TL; DR: Scrum Master Engagement Patterns
Last year, I ran a (non-representative) survey on how Scrum Masters are allocating their time when working with a single Scrum Team. Much to the surprise of many readers, the direct Scrum Master engagement with a single Scrum Team of average size and a typical 2-week Sprint turned out to be about 12 hours per week.
This result immediately prompted two additional questions: What is a Scrum Master doing during the rest of the week, and in what way does a Scrum Master’s work manifest itself over time? While answering the above question requires additional research and data collection, the latter can be answered to a certain grade by focusing on a few common scenarios.
The first article of this series will address the Scrum Master engagement with the Development Team.
TL; DR: Scrum Accountability
‘Autonomy without accountability equals anarchy’ summarizes an essential design element of any agile organization. Without these checks and balances in place any aspiration to transform an organization is likely to fail. (Or at best level out at a mechanistic level.) Learn more about how Scrum deals with accountability.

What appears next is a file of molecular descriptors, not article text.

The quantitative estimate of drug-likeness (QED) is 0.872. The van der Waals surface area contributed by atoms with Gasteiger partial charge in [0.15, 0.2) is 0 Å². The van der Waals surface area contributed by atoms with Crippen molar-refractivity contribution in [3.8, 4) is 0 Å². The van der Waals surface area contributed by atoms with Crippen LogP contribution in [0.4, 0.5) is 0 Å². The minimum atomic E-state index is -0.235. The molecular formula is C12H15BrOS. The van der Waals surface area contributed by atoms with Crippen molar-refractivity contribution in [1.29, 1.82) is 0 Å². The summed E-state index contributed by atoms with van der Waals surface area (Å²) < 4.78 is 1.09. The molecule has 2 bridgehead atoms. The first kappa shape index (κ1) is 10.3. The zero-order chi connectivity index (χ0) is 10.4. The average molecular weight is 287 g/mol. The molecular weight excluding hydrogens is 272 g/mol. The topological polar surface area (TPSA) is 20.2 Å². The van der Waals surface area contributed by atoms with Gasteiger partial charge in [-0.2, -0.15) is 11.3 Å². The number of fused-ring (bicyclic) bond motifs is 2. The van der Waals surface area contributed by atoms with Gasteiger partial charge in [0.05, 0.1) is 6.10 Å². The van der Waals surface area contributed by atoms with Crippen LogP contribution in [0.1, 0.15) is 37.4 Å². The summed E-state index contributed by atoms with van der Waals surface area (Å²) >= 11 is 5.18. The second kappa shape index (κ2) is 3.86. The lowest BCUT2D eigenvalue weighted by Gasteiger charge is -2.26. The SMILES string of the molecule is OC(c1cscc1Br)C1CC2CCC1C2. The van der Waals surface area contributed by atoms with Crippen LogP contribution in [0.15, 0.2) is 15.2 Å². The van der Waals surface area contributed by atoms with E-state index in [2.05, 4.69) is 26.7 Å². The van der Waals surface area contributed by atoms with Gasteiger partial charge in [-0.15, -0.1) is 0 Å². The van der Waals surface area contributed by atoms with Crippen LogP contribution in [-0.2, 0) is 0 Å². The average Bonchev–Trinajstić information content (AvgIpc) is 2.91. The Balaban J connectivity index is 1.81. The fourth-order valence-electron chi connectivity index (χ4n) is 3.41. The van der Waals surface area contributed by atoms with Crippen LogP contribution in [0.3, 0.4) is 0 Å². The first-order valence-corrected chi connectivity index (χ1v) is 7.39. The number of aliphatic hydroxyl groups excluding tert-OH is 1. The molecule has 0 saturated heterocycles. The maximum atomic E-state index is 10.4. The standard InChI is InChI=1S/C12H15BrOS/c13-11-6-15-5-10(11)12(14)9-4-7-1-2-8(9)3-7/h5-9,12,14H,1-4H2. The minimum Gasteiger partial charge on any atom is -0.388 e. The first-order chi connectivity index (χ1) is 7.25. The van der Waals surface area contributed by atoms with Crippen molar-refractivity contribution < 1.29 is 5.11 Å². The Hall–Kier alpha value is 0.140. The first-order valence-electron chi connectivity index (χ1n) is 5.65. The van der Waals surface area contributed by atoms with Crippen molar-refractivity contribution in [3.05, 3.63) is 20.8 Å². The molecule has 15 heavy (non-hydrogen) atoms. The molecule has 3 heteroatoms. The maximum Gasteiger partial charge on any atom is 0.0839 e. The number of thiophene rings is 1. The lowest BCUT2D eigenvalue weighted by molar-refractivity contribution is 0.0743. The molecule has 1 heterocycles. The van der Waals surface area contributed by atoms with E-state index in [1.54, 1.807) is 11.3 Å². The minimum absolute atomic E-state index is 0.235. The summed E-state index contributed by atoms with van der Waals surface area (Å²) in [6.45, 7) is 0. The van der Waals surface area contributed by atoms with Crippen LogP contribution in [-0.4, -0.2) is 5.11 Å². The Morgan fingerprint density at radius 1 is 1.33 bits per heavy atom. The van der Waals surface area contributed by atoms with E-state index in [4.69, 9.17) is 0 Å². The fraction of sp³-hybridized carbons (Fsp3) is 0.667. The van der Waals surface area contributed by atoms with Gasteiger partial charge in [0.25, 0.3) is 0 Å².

TL; DR: Scrum First Principles
Popularized by Elon Musk, utilizing first principles thinking to solve problems in an innovative, creative, and less biased way has proven popular in the tech community. Given that its sibling empiricism is an integral part of Scrum as a framework, applying Scrum first principles thinking is also a useful exercise.
Learn more about how to Elon Musk the Scrum Guide.
Welcome to the Scrum Guide Reordered Download Page
The Scrum Guide Reordered Download is based on about 95 percent of the text of the Scrum Guide 2020, extending its original structure by adding additional categories, for example, on self-management, commitments, or accountability.
The Scrum Guide 2020 Reordered allows you to get a first understanding of Scrum-related questions quickly. For example, it is good at relating specific topics—say “stakeholder”—with Scrum first principles such as Scrum Values, or empiricism.
TL; DR: Technical Debt & Scrum
If technical debt is the plague of our industry, why isn’t the Scrum Guide addressing the question of who is responsibly dealing with it? To make things worse, if the Product Owner’s responsibility is to maximize the value customers derive from the Development Team’s work, and the Development Team’s responsibility is to deliver a product Increment (at least) at the end of the sprint adhering to the definition of “Done,” aren’t those two responsibilities possibly causing a conflict of interest?
This post analyzes the situation by going back to first principles, as laid out in the Scrum Guide to answer a simple question: Who is responsible for keeping technical debt at bay in a Scrum Team?